Try asking people ‘what’ this week, instead of asking ‘why’
THERE are certain words that can become real triggers for us as human beings, and we barely even realise it.
A questioning and curious mind is a very powerful tool for exploring the world and our place in it, and can solve the most complex and insurmountable of puzzles and dilemmas.
But just as there is a difference between using a hammer and a scalpel, different tools, and different questions, can get very different results.
For children and adolescents, when their brains are forming, they go through stages of development.
In these stages they can learn to process and handle different types of information in different ways.
"Concrete thinking" is the stage when they are learning about what makes the world work in simple and practical ways.
Many young children are notorious for asking the question "Why?" maybe a thousand times per hour.
They are curious and want to know about what is really happening, even if it can drive their parents to want to pull their hair out.
What is interesting is the difficulty in asking them the same question back.
To ask a child "Why…? Why did they do something; why did they say that; why did something happen; you will get a very curious response that could be accurate, but could be fanciful, or could be a lie, or could be something completely out there... or you might get no response at all.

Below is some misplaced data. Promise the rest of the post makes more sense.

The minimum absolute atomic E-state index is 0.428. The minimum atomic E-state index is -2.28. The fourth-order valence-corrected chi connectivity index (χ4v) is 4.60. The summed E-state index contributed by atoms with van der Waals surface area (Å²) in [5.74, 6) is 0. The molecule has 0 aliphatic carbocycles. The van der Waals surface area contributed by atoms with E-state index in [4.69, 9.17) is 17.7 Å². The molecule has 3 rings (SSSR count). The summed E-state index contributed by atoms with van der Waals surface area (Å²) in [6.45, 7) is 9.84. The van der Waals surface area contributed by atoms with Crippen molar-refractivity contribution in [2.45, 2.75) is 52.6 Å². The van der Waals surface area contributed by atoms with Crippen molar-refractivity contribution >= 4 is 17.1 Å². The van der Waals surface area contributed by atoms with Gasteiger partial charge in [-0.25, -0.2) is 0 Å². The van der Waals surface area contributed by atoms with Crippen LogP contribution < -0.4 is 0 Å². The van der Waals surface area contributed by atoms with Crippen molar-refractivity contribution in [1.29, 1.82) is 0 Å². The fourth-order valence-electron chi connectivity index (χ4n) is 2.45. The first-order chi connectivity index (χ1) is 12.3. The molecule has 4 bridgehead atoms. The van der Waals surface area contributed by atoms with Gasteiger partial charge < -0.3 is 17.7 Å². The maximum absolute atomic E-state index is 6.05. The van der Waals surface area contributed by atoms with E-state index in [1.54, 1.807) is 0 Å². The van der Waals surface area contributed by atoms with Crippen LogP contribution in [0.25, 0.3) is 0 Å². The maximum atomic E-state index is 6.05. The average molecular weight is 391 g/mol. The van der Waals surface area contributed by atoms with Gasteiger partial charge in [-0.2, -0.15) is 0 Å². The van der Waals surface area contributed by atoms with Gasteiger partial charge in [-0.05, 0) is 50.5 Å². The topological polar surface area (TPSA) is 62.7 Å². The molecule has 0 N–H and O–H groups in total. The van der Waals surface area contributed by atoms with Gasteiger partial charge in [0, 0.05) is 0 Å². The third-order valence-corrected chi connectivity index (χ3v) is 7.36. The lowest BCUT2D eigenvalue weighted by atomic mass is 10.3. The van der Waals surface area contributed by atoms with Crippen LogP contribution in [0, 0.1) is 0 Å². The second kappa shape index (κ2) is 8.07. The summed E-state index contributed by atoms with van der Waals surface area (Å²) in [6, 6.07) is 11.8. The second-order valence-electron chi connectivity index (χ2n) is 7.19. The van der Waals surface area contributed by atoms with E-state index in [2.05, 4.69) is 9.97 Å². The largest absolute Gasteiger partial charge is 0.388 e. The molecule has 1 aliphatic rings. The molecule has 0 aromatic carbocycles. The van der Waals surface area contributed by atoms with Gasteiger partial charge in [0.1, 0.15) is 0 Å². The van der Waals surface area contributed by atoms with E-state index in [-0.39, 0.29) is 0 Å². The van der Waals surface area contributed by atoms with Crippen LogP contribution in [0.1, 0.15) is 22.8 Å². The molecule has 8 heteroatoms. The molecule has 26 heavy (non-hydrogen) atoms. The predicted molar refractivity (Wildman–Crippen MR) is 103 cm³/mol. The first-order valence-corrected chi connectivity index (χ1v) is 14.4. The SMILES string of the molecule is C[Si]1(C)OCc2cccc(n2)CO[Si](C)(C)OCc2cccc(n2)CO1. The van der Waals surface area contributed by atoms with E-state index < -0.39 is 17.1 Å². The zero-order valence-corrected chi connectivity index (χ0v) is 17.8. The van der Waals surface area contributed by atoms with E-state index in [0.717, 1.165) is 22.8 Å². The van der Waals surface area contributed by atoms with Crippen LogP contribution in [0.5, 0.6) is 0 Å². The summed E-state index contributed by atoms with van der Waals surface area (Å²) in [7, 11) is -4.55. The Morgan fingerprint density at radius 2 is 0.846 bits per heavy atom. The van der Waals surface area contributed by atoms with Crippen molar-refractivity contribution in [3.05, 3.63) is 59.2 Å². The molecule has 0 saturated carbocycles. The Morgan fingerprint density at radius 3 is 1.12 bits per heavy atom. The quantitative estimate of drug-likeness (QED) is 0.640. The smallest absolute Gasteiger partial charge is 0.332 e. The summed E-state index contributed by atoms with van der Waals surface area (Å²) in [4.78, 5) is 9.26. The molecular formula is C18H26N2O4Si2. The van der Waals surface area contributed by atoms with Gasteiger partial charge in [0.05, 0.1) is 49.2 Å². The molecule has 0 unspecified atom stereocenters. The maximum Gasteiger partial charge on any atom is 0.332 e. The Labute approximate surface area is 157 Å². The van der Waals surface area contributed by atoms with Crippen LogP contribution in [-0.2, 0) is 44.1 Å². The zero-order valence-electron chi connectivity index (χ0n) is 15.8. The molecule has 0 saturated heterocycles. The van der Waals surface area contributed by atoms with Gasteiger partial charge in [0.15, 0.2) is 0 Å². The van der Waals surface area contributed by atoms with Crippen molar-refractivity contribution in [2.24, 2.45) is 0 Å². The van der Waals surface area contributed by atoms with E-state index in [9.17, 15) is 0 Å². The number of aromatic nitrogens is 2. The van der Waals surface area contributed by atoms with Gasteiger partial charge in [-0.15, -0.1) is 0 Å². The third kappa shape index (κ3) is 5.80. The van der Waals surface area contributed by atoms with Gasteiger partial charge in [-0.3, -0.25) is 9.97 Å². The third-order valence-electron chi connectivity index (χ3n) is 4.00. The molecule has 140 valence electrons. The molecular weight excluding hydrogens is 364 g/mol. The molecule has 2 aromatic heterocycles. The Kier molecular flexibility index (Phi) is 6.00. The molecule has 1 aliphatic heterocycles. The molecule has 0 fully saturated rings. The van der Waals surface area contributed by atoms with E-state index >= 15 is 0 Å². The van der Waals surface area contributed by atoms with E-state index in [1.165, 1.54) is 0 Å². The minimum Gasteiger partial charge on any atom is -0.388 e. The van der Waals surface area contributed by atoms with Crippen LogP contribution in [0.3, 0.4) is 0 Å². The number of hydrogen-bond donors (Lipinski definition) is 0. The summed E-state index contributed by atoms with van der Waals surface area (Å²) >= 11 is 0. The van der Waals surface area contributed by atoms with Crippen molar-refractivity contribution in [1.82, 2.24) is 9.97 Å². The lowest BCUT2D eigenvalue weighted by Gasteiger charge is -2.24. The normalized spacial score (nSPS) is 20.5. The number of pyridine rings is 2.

Sometimes many children will shut down.
The reason for this is that the question of "why?" touches on the places of judgement.
When it comes to judgement, a lot of people take things personally.
When parents fight and then split up, it is almost certain that at some level the children will take it personally.
They may feel at some level that they are not good enough, and that they are responsible for the fights, the loneliness, or one of their parents leaving.
Ask a child "why did your parents split up?" and it is likely that the child may shut down because they feel responsible and they feel judged.
It is not until into the early 20s that you find that the brain shifts to be able to handle the "abstract thinking" more appropriately, but even then the legacy of self-judgement has usually made it a deeply in-ground pattern.
Even a so-called mature adult will still be triggered in their self-judgement when asked a "why?" question, particularly around the personal.
The answer to this is to replace your why questions with "what?" questions.
Ask a child, "what led your parents to split up?" and they will usually be able to tell you about the fights, and their not being enough money, and the drinking, and that incident that happened at the barbecue.
It has been taken out of the personal, and has become more matter-of-fact.
Have a practise with this.
This week, go out and catch yourself every time you want to ask someone a "why?" question and replace it with a "what?" question.
See what kind of responses you get from people.
People will feel less judged by you, because they feel less judged by themselves.
It may even prevent that big argument you were going to have...
Paul Stewart is a Personal Coach with Compassion Coaching: compassion coaching.com.au, and also supports the inSight Men's Circle, run through Hopelink 4979 3626.